Reprinted with permission from AlterNet.
Maybe you saw it, too. On Thursday, I read aÂ post from Facebook executivestouting their determination to reel in the propaganda monster their platform had enabled in 2016âs election.
âWe are committed to protecting legitimate political discussion within our community,â Facebook said, citing its âaction plan against foreign interference,â which includes âhiring 10,000 people including ad reviewers, engineers and security experts and combining their skills with advances in AI [artificial intelligence] and machine learning to identify and remove content violations and fake accounts.â
Facebookâs moves come as congressional hearings continue on how Russians, with (as we now know) a more sophisticated understanding of social media than Hillary Clintonâs 2016 campaign, planted thousands of propagandistic memes on dominant online platforms including Facebook. These moves come as the Federal Election Commission isÂ mullingÂ new disclosure requirements for the election platforms. (UnlessÂ anticipatedÂ upcoming FEC vacancies stall this action.)
But whatâs most important, amid the recent news surrounding Facebookâs role as one of 2016âs top political propaganda platforms, is what is missing from Facebookâs statements. It’s also missing from the few media accounts about possible federal regulation of Facebook. What’s missing is the role of another communication platform owned by Facebook: Instagram. This is what Jonathan Albright, a Columbia University Journalism School professor and researcher recently told the Senate Intelligence Committee, and detailed in a long article onÂ Medium.com.
The âmost important development about the ongoing Facebook investigation isnât the tenfold increase in the companyâs updated estimate of the organic reach of âadsâ on its platform,”Â Albright wrote. “While the estimate increasing the reach of IRA content from 10 million people to 126 million people is surely a leap, after last weekâs [Senate] testimony, the real question we should be asking is: how did we suddenly arrive at 150 million? The answer is Instagram.â
âMy following analysis shows that Facebookâs sibling property, Instagramâa service larger than Twitter and Snapchat combinedâshould be seen as a major influence, targeting and engagement hub for the spread of political propaganda,âÂ Albright continued. âHow do I know? Because I amassed a huge trove of content, analytics numbers, and did the analysis to prove it. To show the reach and use of Instagram for political propaganda the last two years, Iâve collected the following evidence: First, the full profile analytics, post ‘like’ history and comment statistics, and the complete contentâincluding text, dates and original URLsâfor a sample of Instagram posts from 28 of the 170 removed accounts. These posts accounted for 2.5 million recorded interactions (not estimated ‘shares’) and 145 million projected total interactions based on Socialblade, Klear, and Keyhole influencer data.â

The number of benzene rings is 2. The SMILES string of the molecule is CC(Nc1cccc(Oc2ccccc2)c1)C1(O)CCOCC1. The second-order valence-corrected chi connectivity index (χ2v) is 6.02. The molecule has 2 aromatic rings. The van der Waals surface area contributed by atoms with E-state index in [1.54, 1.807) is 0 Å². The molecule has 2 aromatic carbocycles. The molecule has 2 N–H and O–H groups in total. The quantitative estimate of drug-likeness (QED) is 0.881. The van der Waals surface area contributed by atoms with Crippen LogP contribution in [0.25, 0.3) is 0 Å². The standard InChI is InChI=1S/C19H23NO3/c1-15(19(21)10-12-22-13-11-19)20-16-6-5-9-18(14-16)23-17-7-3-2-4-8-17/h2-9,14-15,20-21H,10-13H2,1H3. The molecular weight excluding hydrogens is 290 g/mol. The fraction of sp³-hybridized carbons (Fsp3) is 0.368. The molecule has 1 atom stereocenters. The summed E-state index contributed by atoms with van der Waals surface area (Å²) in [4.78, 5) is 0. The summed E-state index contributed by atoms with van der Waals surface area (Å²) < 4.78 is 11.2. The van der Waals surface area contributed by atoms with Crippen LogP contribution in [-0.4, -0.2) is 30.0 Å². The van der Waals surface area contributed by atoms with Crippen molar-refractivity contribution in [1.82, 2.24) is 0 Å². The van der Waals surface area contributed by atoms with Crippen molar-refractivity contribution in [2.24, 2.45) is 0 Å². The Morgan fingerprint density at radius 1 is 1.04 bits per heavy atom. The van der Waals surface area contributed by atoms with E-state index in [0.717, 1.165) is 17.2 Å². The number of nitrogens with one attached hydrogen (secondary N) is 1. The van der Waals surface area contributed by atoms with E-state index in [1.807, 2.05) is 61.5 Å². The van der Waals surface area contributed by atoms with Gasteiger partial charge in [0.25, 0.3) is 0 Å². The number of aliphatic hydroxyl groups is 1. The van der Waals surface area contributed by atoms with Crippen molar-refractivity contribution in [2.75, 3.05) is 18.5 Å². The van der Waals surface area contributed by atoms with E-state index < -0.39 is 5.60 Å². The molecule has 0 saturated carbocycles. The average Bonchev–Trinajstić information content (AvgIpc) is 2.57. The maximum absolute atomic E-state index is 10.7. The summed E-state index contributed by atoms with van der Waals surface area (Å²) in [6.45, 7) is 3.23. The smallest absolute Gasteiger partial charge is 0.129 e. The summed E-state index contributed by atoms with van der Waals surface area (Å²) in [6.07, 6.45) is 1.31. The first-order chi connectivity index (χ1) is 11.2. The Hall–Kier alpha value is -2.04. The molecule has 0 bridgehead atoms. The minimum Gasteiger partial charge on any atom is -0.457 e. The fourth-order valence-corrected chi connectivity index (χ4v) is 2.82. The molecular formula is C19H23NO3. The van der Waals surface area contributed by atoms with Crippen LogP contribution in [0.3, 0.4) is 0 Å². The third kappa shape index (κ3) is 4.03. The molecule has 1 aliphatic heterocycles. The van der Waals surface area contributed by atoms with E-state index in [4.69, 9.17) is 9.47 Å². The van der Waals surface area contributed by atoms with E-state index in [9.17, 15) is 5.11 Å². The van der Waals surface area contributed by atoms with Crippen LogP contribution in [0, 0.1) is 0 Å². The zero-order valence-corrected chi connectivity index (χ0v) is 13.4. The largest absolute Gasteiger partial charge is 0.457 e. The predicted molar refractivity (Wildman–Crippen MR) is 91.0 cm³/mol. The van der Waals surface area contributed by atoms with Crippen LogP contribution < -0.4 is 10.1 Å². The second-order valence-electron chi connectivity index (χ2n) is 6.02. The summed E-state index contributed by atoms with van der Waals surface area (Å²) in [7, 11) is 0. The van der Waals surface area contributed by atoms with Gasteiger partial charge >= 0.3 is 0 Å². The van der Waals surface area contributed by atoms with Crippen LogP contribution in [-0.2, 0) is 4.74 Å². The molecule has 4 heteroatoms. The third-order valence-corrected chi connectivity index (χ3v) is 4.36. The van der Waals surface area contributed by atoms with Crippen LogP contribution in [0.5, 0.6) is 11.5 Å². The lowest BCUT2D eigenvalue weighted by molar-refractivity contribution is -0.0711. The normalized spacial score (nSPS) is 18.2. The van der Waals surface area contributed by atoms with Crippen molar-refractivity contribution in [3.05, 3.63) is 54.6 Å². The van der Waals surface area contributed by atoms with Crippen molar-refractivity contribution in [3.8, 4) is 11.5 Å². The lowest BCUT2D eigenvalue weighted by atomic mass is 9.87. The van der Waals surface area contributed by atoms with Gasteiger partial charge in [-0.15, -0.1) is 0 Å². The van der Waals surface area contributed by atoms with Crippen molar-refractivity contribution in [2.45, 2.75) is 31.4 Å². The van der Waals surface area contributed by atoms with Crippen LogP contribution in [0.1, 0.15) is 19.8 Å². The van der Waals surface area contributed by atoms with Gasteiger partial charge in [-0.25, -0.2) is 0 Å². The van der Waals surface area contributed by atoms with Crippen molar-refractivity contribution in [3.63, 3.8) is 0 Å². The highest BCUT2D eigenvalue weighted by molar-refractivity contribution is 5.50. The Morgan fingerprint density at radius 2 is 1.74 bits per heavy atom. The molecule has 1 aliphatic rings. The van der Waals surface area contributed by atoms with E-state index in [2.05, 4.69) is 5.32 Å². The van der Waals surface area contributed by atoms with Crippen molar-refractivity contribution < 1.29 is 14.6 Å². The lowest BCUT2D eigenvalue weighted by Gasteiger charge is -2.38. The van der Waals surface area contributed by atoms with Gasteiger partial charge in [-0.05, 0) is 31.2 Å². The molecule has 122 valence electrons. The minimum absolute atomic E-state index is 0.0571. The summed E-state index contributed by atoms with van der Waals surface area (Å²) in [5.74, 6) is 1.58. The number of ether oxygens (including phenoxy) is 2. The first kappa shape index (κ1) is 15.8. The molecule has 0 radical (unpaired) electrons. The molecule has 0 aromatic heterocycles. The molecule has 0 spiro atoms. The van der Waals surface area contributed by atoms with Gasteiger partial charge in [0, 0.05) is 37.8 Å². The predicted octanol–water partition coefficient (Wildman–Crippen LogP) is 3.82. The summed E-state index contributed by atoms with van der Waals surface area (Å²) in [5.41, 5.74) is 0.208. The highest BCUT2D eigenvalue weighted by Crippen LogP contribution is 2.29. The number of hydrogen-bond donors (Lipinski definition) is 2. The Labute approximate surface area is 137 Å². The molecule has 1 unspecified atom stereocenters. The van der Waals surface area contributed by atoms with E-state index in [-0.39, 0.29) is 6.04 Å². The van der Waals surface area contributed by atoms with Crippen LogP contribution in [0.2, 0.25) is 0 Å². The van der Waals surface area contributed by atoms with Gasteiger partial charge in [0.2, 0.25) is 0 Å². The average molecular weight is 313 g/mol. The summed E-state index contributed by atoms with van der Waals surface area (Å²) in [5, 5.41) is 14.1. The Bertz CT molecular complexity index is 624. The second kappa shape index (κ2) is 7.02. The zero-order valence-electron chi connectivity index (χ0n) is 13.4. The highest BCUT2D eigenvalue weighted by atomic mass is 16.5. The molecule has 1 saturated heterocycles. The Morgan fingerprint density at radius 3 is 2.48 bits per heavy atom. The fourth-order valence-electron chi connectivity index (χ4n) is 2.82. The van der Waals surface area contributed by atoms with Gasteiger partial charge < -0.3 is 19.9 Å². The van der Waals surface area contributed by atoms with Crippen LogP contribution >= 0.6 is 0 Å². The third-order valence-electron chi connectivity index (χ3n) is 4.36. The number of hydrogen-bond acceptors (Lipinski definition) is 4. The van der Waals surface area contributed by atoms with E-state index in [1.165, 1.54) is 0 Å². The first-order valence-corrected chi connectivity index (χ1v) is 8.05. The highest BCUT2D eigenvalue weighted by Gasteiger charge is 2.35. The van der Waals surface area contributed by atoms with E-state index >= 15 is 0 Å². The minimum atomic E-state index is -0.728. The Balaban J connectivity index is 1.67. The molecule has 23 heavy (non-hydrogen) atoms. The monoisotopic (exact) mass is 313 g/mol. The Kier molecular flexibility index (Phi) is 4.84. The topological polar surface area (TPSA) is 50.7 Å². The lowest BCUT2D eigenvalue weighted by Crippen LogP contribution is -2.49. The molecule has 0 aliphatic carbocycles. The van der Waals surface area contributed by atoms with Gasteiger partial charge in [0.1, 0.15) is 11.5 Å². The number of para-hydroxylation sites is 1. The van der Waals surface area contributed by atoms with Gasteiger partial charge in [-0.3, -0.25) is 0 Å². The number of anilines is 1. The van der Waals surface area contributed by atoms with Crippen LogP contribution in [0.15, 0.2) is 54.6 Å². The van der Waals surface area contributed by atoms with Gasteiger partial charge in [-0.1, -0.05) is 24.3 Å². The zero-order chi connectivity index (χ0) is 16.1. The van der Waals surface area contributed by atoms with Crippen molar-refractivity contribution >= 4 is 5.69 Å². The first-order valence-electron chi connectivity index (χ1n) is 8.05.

Albright is one of the foremost investigative reporters, dealing with millions of real recorded social media posts and interactions, including tracing how content spreads. His latest conclusion is that Instragram, which Facebook owns, has been overlooked in the congressional scrutiny of its parent company and Google and Twitter in understanding how social media fanned and exploited propagandistic divisions among the electorate in 2016. More important, what Albright highlights remains online todayâincluding what he labels the thousands of âzombieâ memes and other posts from 2016.
Instagram More Influential Than Twitter
âI argue here that Instagram is more pervasive than Twitter for political meme-spreading as well as viral outrage video-based behavioral re-targeting,â he said. âPart of the reason for this is because it uses the same range of Facebookâs universe of sophisticated ad targeting infrastructureâincluding Lookalike and Custom Audiences. The Instagram platform can even link even video views to direct response and campaign objectives.â
Albright goes further, explaining that Silicon Valley top coders built the communications network that not only spreads viral content, but leaves it lingering online, and mines user interactions and compiles psychological profiles to further this provocative dynamic.
Letâs take these step by step.
âInstagram is also a major re-distributor of IRA [Internet Research Agency, a Russian company] memes: TwoÂ unofficialÂ third-party ‘re-sharing’ apps on Instagram have circulated and pushed IRA content far beyond the realm of Instagram and Facebook, and embedded it all over the internet. This includes cross-posting of memes and posts from removed accounts from Instagram back into Facebook, Instagram, and also into Twitter. These apps also helped the memes get over to Pinterest.â
This recycling has led to a stunning observationâone that partly accounts for the deepening poisonous nature of arch-partisan politicsâwhich is the observation that much of 2016âs political propaganda is still circulating, despite Facebook and other sites taking steps to close these accounts.
âAll of the [IRA] accounts Iâve studied here have been removed, so the fact that much of their content is still lingering is a critical concern,â Albright said. âAs far I can tell, this creates a ‘zombie account’ situation. Since this content, mentions and links actually didnât disappear when the original profiles were taken down, the true reach of the IRA content has yet to be uncovered. Itâs likely that much of it has been missed in the audience reach and impact estimates.â